This is an archived article that was published on sltrib.com in 2014, and information in the article may be outdated. It is provided only for personal research purposes and may not be reprinted.
Mormons have always been dead set against alcohol, except when they weren't.
The LDS abhorrence of coffee, tea, tobacco and liquor ("Lips that touch wine shall never touch mine") was not always absolute.
Unless you're willing to drink wine of your own making at sacrament meeting and swear off summertime barbecue, hot chocolate, barley (except for mild drinks), you're not doing it right.
For matters of simplicity, the modern LDS Church has deigned the Word of Wisdom to be a blanket prohibition on the use of tea, coffee, tobacco and alcohol. But early in their history, Mormons who enjoyed the occasional tipple or chaw could get a temple recommend and enjoy all the privileges of a member in good standing.
Early Mormon settlers built breweries in the Salt Lake Valley almost as soon the wagons were unpacked. The church disapproved of diverting valuable resources to making alcohol until it discovered passing gentiles who were only too willing to pay hard cash for the stuff. The ZCMI department store sold beer, wine and even Valley Tan, a locally produced whiskey.
Hotel Utah, built by the church in 1910, boasted a basement with one of the finest bars in the West. Proceeds from the bar were used to pay off the $2 million cost of construction.
In what became known as the Wine Mission, European converts in the 1860s put their viticultural expertise to work and produced 3,000 gallons of wine a year in southern Utah. Brigham Young lauded their efforts: "I anticipate the day when we can have the privilege of using, at our sacraments, pure wine, produced within our borders."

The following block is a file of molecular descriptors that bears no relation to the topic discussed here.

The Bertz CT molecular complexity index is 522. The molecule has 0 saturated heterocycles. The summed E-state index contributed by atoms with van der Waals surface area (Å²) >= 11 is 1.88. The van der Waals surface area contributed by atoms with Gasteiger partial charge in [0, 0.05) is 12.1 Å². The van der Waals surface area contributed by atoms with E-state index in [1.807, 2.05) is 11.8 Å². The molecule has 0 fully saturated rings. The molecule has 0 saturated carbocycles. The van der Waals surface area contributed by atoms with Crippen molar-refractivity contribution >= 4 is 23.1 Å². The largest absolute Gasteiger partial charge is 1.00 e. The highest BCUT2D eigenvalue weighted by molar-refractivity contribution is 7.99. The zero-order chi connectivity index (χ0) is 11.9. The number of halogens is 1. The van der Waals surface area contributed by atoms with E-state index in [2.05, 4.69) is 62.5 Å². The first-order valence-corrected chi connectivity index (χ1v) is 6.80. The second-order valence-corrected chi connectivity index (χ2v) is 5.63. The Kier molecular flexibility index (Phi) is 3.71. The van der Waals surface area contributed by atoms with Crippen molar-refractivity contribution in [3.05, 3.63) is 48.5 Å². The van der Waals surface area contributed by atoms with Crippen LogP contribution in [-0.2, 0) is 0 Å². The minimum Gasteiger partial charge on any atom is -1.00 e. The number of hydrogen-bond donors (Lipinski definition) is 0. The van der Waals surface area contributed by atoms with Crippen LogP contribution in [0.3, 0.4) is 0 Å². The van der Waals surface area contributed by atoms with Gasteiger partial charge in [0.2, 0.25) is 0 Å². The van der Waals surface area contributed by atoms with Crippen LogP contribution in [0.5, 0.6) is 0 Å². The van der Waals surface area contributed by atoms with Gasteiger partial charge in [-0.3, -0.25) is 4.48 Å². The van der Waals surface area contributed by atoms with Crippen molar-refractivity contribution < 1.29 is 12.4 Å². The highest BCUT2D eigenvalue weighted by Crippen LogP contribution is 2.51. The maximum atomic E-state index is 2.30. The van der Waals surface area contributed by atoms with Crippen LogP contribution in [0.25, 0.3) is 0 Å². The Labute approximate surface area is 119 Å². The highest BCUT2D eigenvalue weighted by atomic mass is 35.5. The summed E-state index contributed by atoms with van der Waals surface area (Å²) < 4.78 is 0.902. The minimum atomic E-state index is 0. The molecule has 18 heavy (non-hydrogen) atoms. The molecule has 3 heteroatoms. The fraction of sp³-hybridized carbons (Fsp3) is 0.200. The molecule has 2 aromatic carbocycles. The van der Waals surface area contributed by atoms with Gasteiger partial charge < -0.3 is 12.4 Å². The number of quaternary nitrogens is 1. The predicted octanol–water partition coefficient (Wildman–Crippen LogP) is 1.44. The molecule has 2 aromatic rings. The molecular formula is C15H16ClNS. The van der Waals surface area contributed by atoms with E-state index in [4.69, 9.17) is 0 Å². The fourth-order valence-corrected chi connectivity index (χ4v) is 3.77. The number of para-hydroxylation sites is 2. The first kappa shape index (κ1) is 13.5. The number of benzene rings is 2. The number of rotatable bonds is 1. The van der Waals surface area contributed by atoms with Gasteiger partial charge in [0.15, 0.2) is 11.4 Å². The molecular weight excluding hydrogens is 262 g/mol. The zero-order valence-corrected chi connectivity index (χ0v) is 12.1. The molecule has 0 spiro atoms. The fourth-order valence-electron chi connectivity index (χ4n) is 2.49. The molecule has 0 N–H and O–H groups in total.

The crystal decanters I saw some years ago on a sideboard in Young's summer home in St. George probably weren't meant for lemonade.
Young discouraged the use of tobacco at church meetings, but he didn't forbid it either. Spittoons were installed in the Salt Lake Tabernacle after he complained about the spittle besmearing the floors.
Young was urged to make the Word of Wisdom a test of fellowship, but he said, "I do not think that I shall do so."
That job fell to Joseph F. Smith in 1902, who was the first church president to make the Word of Wisdom mandatory. Kind of. He urged local leaders to allow leeway with the old men and their tobacco and the old women and their tea. Many church leaders and members, however, continued to drink their wine, beer and coffee with a clear conscience.
In 1921, Heber J. Grant aligned church policy with the national temperance movement and made absolute abstinence church law. The culture of open warfare on demon rum is at least partly a legacy of that alliance. Grant never forgot or forgave the rogue Utah Legislature that very publicly thumbed its nose at his wishes and repealed prohibition in 1933.
Since then, the church has taken a keen interest in Utah's liquor laws; witness the extraordinary sight this last week of a Mormon general authority going on YouTube to tell the legislature that Utah's current laws are just fine and not to worry what others might say.
These days one could almost wish for a little more Brigham Young and a little less Carrie Nation.
Pat Bagley is the editorial cartoonist of The Salt Lake Tribune.